“The UK does not accept the results. We urgently need an independent investigation through the OSCE into the flaws that rendered the election unfair, as well as the grisly repression that followed.

“The UK will work with our international partners to sanction those responsible, and hold the Belarusian authorities to account.”

EU leaders have called on Russia to “refrain from any interference” after it was warned Vladimir Putin could send troops to help out Lukashenko.

Getty Images – Getty

Workers have gone on strike amid the unrest sweeping Belarus[/caption]


Opposition rallies have swelled in size as they unite under Belarus’s former red and white flag[/caption]


Lukashenko is facing pressure both domestic and internal to step down[/caption]


Hundreds of thousands of people have hit the streets in Belarus[/caption]

Getty Images – Getty

Opposition representative Maria Kolesnikova speaks with a megaphone[/caption]

Moscow has a vested interest in neighbouring Belarus and Putin was quick to congratulate Lukashenko on his victory.

Putin has showed before he will stop at nothing to make sure Russia’s neighbours are run by his friends.

The Kremlin said in a statement Putin and Lukashenko agreed to “comprehensive assistance to maintain security in Belarus”in talks oN sunday.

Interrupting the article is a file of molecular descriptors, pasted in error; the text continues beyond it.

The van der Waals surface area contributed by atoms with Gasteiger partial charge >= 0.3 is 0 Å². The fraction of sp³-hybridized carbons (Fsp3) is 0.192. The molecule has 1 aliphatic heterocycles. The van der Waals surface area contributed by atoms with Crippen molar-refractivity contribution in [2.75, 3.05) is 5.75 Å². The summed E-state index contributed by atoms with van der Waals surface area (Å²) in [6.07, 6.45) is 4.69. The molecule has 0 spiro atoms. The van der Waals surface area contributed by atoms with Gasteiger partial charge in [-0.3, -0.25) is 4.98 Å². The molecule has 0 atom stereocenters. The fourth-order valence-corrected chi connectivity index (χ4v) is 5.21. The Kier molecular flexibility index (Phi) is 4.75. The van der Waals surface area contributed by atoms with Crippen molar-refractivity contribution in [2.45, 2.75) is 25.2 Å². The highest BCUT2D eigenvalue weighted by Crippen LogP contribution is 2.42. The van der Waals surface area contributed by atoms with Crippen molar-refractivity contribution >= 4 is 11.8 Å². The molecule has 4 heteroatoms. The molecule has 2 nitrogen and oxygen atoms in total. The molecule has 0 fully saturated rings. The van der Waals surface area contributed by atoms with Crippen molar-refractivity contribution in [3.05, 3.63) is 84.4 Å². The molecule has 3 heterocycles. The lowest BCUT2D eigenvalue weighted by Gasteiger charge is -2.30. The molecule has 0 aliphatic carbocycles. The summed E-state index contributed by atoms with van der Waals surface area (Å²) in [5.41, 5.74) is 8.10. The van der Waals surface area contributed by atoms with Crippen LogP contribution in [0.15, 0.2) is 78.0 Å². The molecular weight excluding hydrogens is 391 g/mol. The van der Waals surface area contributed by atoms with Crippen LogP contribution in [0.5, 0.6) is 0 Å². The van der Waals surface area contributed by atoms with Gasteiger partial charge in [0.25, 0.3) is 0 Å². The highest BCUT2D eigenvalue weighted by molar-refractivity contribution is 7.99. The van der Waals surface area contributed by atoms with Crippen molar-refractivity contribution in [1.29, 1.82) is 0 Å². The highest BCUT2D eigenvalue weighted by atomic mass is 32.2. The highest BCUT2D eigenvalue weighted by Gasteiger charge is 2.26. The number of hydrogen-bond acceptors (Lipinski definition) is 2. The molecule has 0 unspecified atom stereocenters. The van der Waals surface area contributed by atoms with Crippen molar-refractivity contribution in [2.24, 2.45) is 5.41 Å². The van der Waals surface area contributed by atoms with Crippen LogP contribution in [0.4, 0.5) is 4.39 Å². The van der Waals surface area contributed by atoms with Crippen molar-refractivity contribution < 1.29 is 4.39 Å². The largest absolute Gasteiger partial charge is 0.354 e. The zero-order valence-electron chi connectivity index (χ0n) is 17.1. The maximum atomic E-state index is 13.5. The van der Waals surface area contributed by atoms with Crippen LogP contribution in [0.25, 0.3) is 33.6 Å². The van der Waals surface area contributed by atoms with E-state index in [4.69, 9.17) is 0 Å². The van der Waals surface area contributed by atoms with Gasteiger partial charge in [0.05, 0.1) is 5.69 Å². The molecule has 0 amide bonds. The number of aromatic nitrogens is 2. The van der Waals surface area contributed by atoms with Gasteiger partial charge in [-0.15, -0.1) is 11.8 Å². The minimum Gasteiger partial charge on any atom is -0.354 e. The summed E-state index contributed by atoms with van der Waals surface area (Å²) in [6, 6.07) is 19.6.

Lithuania’s foreign minister Linas Linkevicius warned any Russian intervention would “constitute an invasion”.

He said: Russia would risk a lot if it did it, in the face of what is going on in Belarus, in the face of the popular support.

“It should figure out that an invasion would not be justified, neither legally, nor morally, nor politically.”


Svetlana Tikhanovskay has offered to lead an interim government to set out new elections[/caption]

Belarus’ electoral commission said Lukashenko won last week’s vote in a landslide – securing 80 per cent of the vote over highly popular opposition candidate Svetlana Tikhanovskaya.

Tikhanovskaya, 37, a former English teacher, who emerged from obscurity to become Lukashenko’s main rival – with her rallies drawing some of the biggest crowds since the fall of the Soviet Union in 1991.

After the election, she said she considered herself the winner and alleged the vote had been rigged before she fled to Lithuania.

She has said in a video message that she is ready to step in to become a “national leader” and promised to hold new election and free political prisoners.

Lukashenko, 64, has been widely condemned for his handling of the Covid-19 pandemic which he said could be treated with saunas and vodka.

He has  has cast himself as a guarantor of stability but has battled a wave of anger over the the economy, his human rights record and allegations of corruption.

He dismissed his opposition candidate Ms Tikhanovskaya as a “poor little girl”, manipulated by foreign “puppet masters”.

And he also blasted reports of his government imposing repressive measures as “fake news or far-fetched accusations”.